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There is the Center for Regulatory Effectiveness, the AEI-Brookings Joint Center for Regulatory Studies, the Mercatus Center at George Mason University, the Cato Institute, Citizens for a Sound Economy, the Heritage Foundation, and the Center for Progressive Regulation. Not to mention the lawyers and academics who delve into the regulatory fine print for a living, churning out policy papers, books and research.
Does Washington need another regulatory think tank?
Judging by the interest in a conference held at American University on Thursday, the answer may be yes, if it's a place where ideology can be parked at the door, supporting donors are not suspect, and the issues under consideration are fresh ones.
About 150 people showed up for a program organized by Cornelius M. Kerwin, who is the American University provost and an authority on the regulatory process. Kerwin, author of a book called "Rulemaking: How Government Agencies Write Law and Make Policy" and professor in the School of Public Affairs at AU, set up the conference in part to see how much interest there would be in a new venue for studying the regulatory process. The day-long session was on the regulatory topic du jour: electronic rulemaking.
Turns out there was plenty of interest. The participants came from think tanks, colleges and universities, federal agencies, Washington offices of large and small companies, trade associations and public interest groups. There were oral presentations, PowerPoints, off-the-cuff remarks and chatter about what kind of electronic system the federal government will build over the next few years to accept, manage and display all the materials that go along with thousands of rules made annually.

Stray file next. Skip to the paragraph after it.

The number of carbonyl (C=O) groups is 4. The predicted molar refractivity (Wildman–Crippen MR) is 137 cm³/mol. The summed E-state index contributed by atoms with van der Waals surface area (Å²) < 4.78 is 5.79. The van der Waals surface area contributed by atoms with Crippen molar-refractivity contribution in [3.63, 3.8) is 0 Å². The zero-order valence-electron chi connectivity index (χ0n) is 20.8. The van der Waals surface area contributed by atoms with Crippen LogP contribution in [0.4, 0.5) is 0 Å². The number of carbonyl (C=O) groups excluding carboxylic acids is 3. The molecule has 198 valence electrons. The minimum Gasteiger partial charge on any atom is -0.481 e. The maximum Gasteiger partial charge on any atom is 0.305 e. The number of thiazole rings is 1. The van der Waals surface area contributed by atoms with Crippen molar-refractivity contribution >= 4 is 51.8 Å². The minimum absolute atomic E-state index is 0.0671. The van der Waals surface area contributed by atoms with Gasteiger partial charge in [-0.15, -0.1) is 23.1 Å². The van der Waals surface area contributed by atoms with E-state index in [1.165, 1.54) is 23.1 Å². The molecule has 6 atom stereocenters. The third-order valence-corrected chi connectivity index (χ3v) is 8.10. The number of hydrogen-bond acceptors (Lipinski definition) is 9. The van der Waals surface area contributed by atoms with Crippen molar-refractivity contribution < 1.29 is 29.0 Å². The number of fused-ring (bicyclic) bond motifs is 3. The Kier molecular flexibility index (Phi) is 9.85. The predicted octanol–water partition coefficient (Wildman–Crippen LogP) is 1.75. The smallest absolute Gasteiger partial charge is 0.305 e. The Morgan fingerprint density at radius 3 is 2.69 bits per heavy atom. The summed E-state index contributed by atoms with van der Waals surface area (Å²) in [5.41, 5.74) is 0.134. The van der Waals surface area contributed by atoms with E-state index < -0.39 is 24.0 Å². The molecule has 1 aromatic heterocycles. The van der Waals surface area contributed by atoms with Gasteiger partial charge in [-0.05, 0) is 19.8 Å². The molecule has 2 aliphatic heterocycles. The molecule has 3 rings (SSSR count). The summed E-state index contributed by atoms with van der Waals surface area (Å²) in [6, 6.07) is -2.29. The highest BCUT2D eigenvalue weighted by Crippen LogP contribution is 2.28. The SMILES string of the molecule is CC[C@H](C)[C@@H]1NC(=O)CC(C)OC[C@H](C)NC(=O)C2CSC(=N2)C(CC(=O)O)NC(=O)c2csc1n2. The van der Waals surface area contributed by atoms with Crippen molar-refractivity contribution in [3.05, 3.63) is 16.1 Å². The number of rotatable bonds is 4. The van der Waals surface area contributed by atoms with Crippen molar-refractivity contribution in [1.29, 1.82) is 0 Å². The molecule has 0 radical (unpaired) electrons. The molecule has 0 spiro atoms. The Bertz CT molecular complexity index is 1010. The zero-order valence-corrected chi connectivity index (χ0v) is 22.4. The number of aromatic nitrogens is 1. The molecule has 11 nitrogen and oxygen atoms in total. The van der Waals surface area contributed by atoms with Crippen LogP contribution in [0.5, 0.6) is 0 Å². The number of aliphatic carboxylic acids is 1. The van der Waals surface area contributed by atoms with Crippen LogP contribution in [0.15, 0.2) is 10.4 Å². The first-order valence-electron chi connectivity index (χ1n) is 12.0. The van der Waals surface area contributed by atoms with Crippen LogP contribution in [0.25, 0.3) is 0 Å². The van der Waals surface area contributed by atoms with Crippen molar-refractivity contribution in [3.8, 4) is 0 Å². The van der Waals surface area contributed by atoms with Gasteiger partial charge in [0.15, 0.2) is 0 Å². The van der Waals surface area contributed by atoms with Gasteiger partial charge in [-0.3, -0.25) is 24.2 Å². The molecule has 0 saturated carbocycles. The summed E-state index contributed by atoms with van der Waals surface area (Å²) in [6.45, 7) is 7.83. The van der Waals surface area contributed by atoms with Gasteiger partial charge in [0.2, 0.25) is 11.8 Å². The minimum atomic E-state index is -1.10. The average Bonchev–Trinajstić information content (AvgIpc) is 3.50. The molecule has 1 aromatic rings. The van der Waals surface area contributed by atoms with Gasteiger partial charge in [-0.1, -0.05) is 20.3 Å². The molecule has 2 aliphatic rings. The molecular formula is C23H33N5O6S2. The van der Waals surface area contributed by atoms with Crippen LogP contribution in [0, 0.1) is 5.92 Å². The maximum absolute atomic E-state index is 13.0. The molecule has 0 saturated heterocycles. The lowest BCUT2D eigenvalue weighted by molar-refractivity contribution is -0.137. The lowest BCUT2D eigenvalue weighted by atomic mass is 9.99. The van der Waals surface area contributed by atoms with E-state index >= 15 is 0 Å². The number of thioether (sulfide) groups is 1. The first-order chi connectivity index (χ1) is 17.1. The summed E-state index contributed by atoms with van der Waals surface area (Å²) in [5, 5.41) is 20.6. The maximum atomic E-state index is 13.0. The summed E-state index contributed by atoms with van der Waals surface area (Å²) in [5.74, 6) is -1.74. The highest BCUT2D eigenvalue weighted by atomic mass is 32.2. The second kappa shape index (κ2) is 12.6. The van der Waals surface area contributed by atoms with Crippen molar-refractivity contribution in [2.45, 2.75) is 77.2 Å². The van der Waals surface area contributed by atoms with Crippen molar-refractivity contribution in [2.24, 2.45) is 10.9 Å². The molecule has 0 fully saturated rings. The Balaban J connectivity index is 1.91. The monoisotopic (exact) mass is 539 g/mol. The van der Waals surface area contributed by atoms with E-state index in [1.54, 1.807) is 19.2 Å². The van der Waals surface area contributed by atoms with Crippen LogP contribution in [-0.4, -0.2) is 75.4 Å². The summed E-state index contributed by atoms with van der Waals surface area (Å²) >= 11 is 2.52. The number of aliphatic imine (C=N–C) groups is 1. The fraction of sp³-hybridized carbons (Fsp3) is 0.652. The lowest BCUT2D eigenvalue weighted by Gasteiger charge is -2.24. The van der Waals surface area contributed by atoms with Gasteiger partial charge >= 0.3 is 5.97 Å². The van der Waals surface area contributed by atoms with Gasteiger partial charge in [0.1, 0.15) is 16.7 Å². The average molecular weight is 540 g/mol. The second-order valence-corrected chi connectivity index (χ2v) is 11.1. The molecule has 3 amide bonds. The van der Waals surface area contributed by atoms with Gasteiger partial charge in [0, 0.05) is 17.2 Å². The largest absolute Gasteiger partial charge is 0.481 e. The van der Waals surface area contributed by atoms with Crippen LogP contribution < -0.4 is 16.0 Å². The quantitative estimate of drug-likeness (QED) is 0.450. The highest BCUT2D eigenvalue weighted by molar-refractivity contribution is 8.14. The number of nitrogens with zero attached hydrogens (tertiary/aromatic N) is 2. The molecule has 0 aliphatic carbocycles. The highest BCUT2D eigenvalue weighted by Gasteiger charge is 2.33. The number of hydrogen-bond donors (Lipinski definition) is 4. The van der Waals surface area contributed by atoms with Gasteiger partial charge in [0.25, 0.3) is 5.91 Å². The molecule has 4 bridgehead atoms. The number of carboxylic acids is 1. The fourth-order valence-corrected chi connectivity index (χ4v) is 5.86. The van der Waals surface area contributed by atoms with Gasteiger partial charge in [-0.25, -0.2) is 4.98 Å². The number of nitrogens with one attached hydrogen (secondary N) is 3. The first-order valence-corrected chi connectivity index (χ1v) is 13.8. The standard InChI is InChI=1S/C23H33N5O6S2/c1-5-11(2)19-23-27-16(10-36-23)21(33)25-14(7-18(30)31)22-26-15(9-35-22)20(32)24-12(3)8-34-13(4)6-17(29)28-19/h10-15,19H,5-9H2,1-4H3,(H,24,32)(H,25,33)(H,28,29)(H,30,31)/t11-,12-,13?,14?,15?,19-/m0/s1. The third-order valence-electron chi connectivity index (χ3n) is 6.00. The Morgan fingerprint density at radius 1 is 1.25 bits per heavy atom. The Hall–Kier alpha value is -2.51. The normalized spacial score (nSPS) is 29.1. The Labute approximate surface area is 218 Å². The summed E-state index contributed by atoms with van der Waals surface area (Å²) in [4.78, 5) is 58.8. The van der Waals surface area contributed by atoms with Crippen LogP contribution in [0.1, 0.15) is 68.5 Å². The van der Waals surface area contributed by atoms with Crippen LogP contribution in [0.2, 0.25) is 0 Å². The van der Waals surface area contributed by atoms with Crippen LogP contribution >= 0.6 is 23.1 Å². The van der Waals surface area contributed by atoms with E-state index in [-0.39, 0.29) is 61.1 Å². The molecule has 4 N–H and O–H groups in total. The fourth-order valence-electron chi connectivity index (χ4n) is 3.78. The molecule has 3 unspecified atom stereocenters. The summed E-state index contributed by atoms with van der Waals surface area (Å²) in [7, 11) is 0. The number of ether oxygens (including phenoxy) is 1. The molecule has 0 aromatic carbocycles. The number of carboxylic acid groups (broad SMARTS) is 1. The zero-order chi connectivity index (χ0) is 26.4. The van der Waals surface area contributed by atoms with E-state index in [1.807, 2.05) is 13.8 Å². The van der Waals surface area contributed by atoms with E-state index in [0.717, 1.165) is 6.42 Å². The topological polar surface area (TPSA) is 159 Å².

The stakes are high and interest in electronic rulemaking is keen, making the conference a good test for interest in a larger endeavor such as an institute for rulemaking.
The Bush administration's e-rulemaking project, which is being run by the Environmental Protection Agency, the Office of Management and Budget and a committee of agencies, is a multimillion-dollar replacement for the patchwork of rulemaking systems and document repositories, or dockets, that some 180 federal agencies, boards and commissions now use.
The change has created tension among the agencies over whether the choice will be to run a giant, centralized docket or one that allows agencies with highly developed electronic systems -- such as the Department of Transportation, the Food and Drug Administration and the Federal Communications Commission -- to keep what they have built and link themselves to a larger system. So far, only the first "module" of the project has been developed: www.regulations.gov, which is capable of displaying all the regulatory proposals from federal agencies and taking comments on them.
The next generation, which is under consideration, will also have to be able to display underlying studies and analyses, and offer users lots of other electronic bells and whistles for searching and retrieving documents online.